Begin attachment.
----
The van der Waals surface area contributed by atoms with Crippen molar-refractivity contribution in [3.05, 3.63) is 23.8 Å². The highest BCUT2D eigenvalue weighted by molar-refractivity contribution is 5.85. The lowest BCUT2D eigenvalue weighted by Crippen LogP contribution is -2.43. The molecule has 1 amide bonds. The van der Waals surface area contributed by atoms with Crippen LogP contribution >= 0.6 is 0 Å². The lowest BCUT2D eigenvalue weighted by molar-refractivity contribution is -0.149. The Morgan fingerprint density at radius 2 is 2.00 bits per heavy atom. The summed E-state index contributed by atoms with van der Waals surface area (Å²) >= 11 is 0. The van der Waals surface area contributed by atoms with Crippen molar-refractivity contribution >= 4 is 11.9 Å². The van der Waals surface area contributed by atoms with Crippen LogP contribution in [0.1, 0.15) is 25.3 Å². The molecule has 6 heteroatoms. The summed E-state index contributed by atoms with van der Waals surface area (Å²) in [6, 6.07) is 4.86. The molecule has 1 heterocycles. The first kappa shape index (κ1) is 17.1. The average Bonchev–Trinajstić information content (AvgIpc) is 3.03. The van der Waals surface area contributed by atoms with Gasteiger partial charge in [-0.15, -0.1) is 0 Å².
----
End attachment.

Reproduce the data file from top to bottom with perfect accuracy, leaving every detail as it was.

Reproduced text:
The van der Waals surface area contributed by atoms with Crippen molar-refractivity contribution in [3.05, 3.63) is 23.8 Å². The highest BCUT2D eigenvalue weighted by molar-refractivity contribution is 5.85. The lowest BCUT2D eigenvalue weighted by Crippen LogP contribution is -2.43. The molecule has 1 amide bonds. The van der Waals surface area contributed by atoms with Crippen LogP contribution >= 0.6 is 0 Å². The lowest BCUT2D eigenvalue weighted by molar-refractivity contribution is -0.149. The Morgan fingerprint density at radius 2 is 2.00 bits per heavy atom. The summed E-state index contributed by atoms with van der Waals surface area (Å²) >= 11 is 0. The van der Waals surface area contributed by atoms with Crippen molar-refractivity contribution >= 4 is 11.9 Å². The van der Waals surface area contributed by atoms with Crippen LogP contribution in [0.1, 0.15) is 25.3 Å². The molecule has 6 heteroatoms. The summed E-state index contributed by atoms with van der Waals surface area (Å²) in [6, 6.07) is 4.86. The molecule has 1 heterocycles. The first kappa shape index (κ1) is 17.1. The average Bonchev–Trinajstić information content (AvgIpc) is 3.03. The van der Waals surface area contributed by atoms with Gasteiger partial charge in [-0.15, -0.1) is 0 Å².